At the present time, the average undergraduate mathematics major finds mathematics heavily compartmentalized. After the calculus, he takes a course in analysis and a course in algebra. Depending upon his interests (or those of his department), he takes courses in special topics. Ifhe is exposed to topology, it is usually straightforward point set topology; if he is exposed to geom- etry, it is usually classical differential geometry. The exciting revelations that there is some unity in mathematics, that fields overlap, that techniques of one field have applications in another, are denied the undergraduate. He must wait until he is well into graduate work to see interconnections, presumably because earlier he doesn't know enough. These notes are an attempt to break up this compartmentalization, at least in topology-geometry. What the student has learned in algebra and advanced calculus are used to prove some fairly deep results relating geometry, topol- ogy, and group theory.
(De Rham's theorem, the Gauss-Bonnet theorem for surfaces, the functorial relation of fundamental group to covering space, and surfaces of constant curvature as homogeneous spaces are the most note- worthy examples.) In the first two chapters the bare essentials of elementary point set topology are set forth with some hint ofthe subject's application to functional analysis.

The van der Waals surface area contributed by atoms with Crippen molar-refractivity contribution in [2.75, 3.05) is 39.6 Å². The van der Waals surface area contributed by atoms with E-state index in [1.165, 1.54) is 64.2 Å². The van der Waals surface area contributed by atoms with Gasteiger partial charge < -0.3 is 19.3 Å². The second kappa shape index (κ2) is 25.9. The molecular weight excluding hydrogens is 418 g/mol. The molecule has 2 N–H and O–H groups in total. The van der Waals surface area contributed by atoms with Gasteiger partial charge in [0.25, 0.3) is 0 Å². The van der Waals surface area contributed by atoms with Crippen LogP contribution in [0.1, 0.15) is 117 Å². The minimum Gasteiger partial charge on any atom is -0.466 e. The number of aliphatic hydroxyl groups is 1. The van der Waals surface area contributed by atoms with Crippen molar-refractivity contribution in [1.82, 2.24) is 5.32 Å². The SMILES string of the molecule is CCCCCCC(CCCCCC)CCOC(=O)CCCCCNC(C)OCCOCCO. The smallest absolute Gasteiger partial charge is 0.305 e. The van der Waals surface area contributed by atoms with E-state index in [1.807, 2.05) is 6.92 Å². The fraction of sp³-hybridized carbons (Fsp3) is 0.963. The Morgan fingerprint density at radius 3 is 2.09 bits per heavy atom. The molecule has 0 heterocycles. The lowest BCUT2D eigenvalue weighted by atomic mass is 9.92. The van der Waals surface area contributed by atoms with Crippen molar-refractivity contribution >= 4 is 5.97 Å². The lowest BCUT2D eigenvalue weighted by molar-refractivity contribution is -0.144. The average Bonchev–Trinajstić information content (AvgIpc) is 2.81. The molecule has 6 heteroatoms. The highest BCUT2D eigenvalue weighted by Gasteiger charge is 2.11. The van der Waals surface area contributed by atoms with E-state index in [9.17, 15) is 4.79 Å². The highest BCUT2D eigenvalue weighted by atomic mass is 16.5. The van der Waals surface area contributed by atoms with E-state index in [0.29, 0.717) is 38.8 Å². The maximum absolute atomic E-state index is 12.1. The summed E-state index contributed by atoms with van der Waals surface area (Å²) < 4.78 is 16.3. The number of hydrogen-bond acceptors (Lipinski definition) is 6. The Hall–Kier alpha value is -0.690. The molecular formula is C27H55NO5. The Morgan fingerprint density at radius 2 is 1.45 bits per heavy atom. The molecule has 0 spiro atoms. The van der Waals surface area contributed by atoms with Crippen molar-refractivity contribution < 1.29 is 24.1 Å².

1 Some point set topology.- 1.1 Naive set theory.- 1.2 Topological spaces.- 1.3 Connected and compact spaces.- 1.4 Continuous functions.- 1.5 Product spaces.- 1.6 The Tychonoff theorem.- 2 More point set topology.- 2.1 Separation axioms.- 2.2 Separation by continuous functions.- 2.3 More separability.- 2.4 Complete metric spaces.- 2.5 Applications.- 3 Fundamental group and covering spaces.- 3.1 Homotopy.- 3.2 Fundamental group.- 3.3 Covering spaces.- 4 Simplicial complexes.- 4.1 Geometry of simplicial complexes.- 4.2 Barycentric subdivisions.- 4.3 Simplicial approximation theorem.- 4.4 Fundamental group of a simplicial complex.- 5 Manifolds.- 5.1 Differentiable manifolds.- 5.2 Differential forms.- 5.3 Miscellaneous facts.- 6 Homology theory and the De Rham theory.- 6.1 Simplicial homology.- 6.2 De Rham's theorem.- 7 Intrinsic Riemannian geometry of surfaces.- 7.1 Parallel translation and connections.- 7.2 Structural equations and curvature.- 7.3 Interpretation of curvature.- 7.4 Geodesic coordinate systems.- 7.5 Isometries and spaces of constant curvature.- 8 Imbedded manifolds in R3.